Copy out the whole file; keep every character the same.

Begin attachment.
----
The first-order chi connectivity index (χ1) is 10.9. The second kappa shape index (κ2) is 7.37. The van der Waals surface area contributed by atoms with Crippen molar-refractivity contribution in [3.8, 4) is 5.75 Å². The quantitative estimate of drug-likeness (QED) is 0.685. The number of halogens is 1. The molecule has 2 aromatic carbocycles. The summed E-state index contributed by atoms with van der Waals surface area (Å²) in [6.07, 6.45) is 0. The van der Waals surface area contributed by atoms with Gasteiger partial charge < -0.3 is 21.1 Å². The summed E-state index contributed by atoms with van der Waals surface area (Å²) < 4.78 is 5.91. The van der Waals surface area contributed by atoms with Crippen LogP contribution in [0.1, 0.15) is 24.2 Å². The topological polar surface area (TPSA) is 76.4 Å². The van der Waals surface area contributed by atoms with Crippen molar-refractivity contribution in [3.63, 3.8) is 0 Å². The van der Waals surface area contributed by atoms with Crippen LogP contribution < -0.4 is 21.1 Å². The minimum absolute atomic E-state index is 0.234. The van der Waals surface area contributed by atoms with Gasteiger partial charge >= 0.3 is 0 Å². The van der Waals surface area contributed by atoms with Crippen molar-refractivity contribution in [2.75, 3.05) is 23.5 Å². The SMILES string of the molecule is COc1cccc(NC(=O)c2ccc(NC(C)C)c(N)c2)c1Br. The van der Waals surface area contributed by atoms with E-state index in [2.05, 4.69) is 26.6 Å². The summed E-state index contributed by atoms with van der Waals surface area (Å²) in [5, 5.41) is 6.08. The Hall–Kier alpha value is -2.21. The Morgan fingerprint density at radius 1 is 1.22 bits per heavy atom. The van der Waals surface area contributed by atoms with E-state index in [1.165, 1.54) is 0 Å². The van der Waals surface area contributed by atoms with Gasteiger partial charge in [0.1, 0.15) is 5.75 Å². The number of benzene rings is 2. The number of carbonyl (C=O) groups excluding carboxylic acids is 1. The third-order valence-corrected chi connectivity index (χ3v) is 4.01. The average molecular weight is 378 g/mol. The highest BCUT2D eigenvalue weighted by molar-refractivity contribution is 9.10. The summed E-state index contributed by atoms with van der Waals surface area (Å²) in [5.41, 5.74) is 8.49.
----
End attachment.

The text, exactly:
The first-order chi connectivity index (χ1) is 10.9. The second kappa shape index (κ2) is 7.37. The van der Waals surface area contributed by atoms with Crippen molar-refractivity contribution in [3.8, 4) is 5.75 Å². The quantitative estimate of drug-likeness (QED) is 0.685. The number of halogens is 1. The molecule has 2 aromatic carbocycles. The summed E-state index contributed by atoms with van der Waals surface area (Å²) in [6.07, 6.45) is 0. The van der Waals surface area contributed by atoms with Gasteiger partial charge < -0.3 is 21.1 Å². The summed E-state index contributed by atoms with van der Waals surface area (Å²) < 4.78 is 5.91. The van der Waals surface area contributed by atoms with Crippen LogP contribution in [0.1, 0.15) is 24.2 Å². The topological polar surface area (TPSA) is 76.4 Å². The van der Waals surface area contributed by atoms with Crippen molar-refractivity contribution in [3.63, 3.8) is 0 Å². The van der Waals surface area contributed by atoms with Crippen LogP contribution < -0.4 is 21.1 Å². The minimum absolute atomic E-state index is 0.234. The van der Waals surface area contributed by atoms with Gasteiger partial charge >= 0.3 is 0 Å². The van der Waals surface area contributed by atoms with Crippen molar-refractivity contribution in [2.75, 3.05) is 23.5 Å². The SMILES string of the molecule is COc1cccc(NC(=O)c2ccc(NC(C)C)c(N)c2)c1Br. The van der Waals surface area contributed by atoms with E-state index in [2.05, 4.69) is 26.6 Å². The summed E-state index contributed by atoms with van der Waals surface area (Å²) in [5, 5.41) is 6.08. The Hall–Kier alpha value is -2.21. The Morgan fingerprint density at radius 1 is 1.22 bits per heavy atom. The van der Waals surface area contributed by atoms with E-state index in [1.165, 1.54) is 0 Å². The van der Waals surface area contributed by atoms with Gasteiger partial charge in [0.1, 0.15) is 5.75 Å². The number of benzene rings is 2. The number of carbonyl (C=O) groups excluding carboxylic acids is 1. The third-order valence-corrected chi connectivity index (χ3v) is 4.01. The average molecular weight is 378 g/mol. The highest BCUT2D eigenvalue weighted by molar-refractivity contribution is 9.10. The summed E-state index contributed by atoms with van der Waals surface area (Å²) in [5.41, 5.74) is 8.49.